- Product # 077841
- Type PDF eBook
- ISBN 978-1-60085-744-7
- Published Date 2009
- Pages 312
- Photos 66 photographs
- Drawings and 19 drawings
If you're a fan of grilling with gas, you may have checked out other cookbooks on the topic. Often, they're written to accommodate both gas and charcoal grills -- with vague instructions that don't really give you all the details you need.
Not so in Grillin' with Gas. If you're looking for mouthwatering, year 'round recipes developed for -- and tested on -- gas grills, this is the book for you.From main dishes and sides, to fruit and marinades, you'll find recipes for anything -- and everything -- you'd ever want to put on a grill. Plus you'll discover lots of inside secrets, time-saving tips and proven techniques for making every grilled feast a delicious success.
And it's all written in the casual, approachable style of grilling guru Fred Thompson, who's been introducing great new flavors to the grill for years in best-selling books like Barbecue Nation.If your gas grill has become a year 'round extension of your kitchen, here's the perfect book to help you make the most out of everything you fire up.
- Table of Contents
Open the Valve and Push the Igniter
Getting Started with the Basics
The Perfect Beast for the Grill
Lamb and Game
On the Lamb
Poultry and Game Birds
Feathers and Fire
Fish and Shellfish
Out of the Water and on to the Flame
Burgers, Dogs, Sausages, and Pizza
Big, Thick, Juicy, and Fun
Vegetables, Sides & Vegetarian Entrées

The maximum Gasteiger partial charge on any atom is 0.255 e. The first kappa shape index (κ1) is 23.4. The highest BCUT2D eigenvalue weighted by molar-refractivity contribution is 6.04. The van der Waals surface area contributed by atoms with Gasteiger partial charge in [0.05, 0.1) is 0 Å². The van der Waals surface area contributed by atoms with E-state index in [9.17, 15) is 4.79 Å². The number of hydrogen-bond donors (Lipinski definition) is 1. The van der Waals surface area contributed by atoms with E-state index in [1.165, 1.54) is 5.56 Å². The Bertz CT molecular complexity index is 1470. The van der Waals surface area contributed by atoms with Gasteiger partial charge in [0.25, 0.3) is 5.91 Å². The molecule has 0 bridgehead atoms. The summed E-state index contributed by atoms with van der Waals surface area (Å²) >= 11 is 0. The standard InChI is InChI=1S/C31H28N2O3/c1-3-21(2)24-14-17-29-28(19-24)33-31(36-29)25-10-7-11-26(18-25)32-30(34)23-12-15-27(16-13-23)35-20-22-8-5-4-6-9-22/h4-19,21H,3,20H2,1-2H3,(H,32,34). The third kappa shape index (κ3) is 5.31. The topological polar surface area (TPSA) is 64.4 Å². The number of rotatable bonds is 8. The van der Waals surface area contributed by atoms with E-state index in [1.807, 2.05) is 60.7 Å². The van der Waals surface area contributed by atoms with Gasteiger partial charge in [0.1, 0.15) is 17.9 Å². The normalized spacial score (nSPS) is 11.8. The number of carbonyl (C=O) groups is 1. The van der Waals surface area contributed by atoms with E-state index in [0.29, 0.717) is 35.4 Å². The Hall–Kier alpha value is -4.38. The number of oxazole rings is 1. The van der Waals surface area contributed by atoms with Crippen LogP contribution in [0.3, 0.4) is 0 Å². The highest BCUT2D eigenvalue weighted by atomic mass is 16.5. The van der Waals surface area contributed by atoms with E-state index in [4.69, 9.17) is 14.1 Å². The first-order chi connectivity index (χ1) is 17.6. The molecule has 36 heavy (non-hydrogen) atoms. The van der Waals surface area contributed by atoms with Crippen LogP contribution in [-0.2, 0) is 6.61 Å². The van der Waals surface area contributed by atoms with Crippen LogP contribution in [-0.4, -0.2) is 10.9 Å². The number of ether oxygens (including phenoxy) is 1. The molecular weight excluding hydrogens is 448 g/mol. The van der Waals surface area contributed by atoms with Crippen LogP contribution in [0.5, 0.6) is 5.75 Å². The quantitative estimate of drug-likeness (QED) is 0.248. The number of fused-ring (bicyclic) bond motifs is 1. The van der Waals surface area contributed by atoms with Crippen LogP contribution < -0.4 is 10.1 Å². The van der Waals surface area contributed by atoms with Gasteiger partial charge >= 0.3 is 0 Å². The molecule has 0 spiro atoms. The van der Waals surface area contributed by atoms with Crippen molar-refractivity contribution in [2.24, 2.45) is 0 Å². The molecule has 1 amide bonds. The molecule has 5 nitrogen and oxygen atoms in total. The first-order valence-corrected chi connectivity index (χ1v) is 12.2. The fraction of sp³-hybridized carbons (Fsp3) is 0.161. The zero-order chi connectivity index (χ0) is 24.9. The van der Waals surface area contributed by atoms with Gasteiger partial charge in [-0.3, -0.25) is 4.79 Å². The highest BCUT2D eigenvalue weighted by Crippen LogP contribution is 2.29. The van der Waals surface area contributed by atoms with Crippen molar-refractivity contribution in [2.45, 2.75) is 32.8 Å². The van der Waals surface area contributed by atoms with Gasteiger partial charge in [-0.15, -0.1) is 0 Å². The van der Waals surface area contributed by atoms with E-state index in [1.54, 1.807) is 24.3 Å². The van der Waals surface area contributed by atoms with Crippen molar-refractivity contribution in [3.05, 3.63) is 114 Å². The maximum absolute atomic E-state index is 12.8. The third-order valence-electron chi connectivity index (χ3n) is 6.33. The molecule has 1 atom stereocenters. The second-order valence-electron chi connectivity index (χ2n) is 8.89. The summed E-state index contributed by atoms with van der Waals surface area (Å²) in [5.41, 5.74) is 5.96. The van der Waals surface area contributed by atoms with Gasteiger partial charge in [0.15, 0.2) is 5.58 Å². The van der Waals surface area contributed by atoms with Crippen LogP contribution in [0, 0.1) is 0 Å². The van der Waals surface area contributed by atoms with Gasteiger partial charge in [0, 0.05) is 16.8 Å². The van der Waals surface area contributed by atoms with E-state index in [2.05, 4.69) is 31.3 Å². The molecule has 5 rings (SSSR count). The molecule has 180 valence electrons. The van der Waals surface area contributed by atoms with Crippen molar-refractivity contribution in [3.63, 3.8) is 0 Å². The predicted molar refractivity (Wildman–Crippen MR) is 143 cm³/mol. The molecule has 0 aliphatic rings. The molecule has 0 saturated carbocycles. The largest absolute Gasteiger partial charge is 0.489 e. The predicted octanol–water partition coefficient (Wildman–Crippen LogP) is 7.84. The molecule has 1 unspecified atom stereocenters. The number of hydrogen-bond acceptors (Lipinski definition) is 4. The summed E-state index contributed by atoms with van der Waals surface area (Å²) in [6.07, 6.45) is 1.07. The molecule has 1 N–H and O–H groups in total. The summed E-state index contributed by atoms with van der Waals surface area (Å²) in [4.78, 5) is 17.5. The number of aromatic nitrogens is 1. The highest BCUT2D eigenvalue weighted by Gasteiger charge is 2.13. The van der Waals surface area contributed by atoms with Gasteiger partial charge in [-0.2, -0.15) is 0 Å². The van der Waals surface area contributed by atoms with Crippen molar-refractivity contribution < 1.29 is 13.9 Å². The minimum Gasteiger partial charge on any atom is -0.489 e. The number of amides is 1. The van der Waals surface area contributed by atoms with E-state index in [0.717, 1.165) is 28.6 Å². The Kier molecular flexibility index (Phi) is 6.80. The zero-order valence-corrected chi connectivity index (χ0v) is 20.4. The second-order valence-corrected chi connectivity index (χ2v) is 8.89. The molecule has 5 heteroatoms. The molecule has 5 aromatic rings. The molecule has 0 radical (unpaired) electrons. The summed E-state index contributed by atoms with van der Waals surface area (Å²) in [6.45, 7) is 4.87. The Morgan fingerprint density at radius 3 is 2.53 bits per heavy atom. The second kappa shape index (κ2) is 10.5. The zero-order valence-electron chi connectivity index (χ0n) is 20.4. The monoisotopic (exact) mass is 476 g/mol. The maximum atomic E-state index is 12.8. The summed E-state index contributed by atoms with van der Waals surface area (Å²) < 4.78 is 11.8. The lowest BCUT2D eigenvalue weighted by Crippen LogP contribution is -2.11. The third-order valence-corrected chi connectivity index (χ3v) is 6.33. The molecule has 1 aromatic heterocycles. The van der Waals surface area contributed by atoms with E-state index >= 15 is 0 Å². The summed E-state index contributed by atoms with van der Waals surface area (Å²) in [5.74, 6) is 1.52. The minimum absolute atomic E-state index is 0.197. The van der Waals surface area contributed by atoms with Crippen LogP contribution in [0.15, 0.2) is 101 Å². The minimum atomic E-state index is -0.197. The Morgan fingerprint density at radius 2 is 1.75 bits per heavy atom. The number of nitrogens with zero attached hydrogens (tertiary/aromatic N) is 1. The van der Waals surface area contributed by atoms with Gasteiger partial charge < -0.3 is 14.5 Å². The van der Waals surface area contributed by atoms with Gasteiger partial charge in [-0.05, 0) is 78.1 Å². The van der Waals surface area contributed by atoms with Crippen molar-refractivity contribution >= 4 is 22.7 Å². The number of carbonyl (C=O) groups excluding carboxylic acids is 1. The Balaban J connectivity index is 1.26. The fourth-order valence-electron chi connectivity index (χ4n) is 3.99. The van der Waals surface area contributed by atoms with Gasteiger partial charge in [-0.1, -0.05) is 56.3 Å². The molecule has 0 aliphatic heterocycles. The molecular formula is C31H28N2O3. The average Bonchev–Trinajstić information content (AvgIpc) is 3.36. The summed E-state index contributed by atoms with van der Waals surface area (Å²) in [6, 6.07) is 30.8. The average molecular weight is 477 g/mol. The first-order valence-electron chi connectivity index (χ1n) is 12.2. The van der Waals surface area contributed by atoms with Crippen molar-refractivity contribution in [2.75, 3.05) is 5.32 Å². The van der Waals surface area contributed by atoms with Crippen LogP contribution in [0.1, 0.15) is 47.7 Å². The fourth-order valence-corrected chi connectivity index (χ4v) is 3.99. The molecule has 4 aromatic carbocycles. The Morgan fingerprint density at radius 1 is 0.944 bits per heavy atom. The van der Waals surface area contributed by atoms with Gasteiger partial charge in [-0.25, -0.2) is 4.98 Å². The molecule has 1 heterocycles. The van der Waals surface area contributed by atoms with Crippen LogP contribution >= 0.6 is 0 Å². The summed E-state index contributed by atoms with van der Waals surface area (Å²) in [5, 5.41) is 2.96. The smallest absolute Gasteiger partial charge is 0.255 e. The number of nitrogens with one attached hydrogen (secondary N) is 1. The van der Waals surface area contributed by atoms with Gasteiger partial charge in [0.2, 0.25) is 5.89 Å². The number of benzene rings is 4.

From Garden to Table
Grilled Fruits, Desserts, and Beverages
What to Serve Before, During, and After
Rubs, Marinades, and Sauces
The Flavor Factors
Metric Conversion Chart
People have been cooking with fire since the dawn of time, but gas has been an option for only the past 50 or so years. Back in the early 1960s, gas grills were huge appliances that were tied into natural-gas lines, and they cost several hundred dollars, which was a boatload of money for the time. Over the years, gas grills became smaller, mobile, and less expensive, and they also became more efficient. In the 1970s, liquid propane (LP) stored in cylinders became the fuel of choice, and more recently grills have gone from using lava rocks and ceramic briquettes, designed to mimic charcoal (or at least to look like it), to angled metal plates (Weber calls theirs Flavorizer® bars) that keep heat more even and help to prevent flare-ups.
Gas grills in the marketplace today are for the most part extremely sophisticated, and although most are still fairly small and easy enough to move, what's old is new again: Massive gas grills are increasing in popularity as part of "outdoor kitchens," and even mid-priced grills are available with an option for natural gas. But even inexpensive grills offer plenty of options. Multiple burners are the norm. Side burners are almost standard equipment, and most mid-range grills offer special infrared rotisserie burners, built-in smoke boxes, and separate burners that give you expert control over low-and-slow barbecuing or super hot searing. We must like what the manufacturers are producing, because 70 percent of us use gas as our medium of choice for grilling and barbecuing, and we are paying more for gas grills than ever before.
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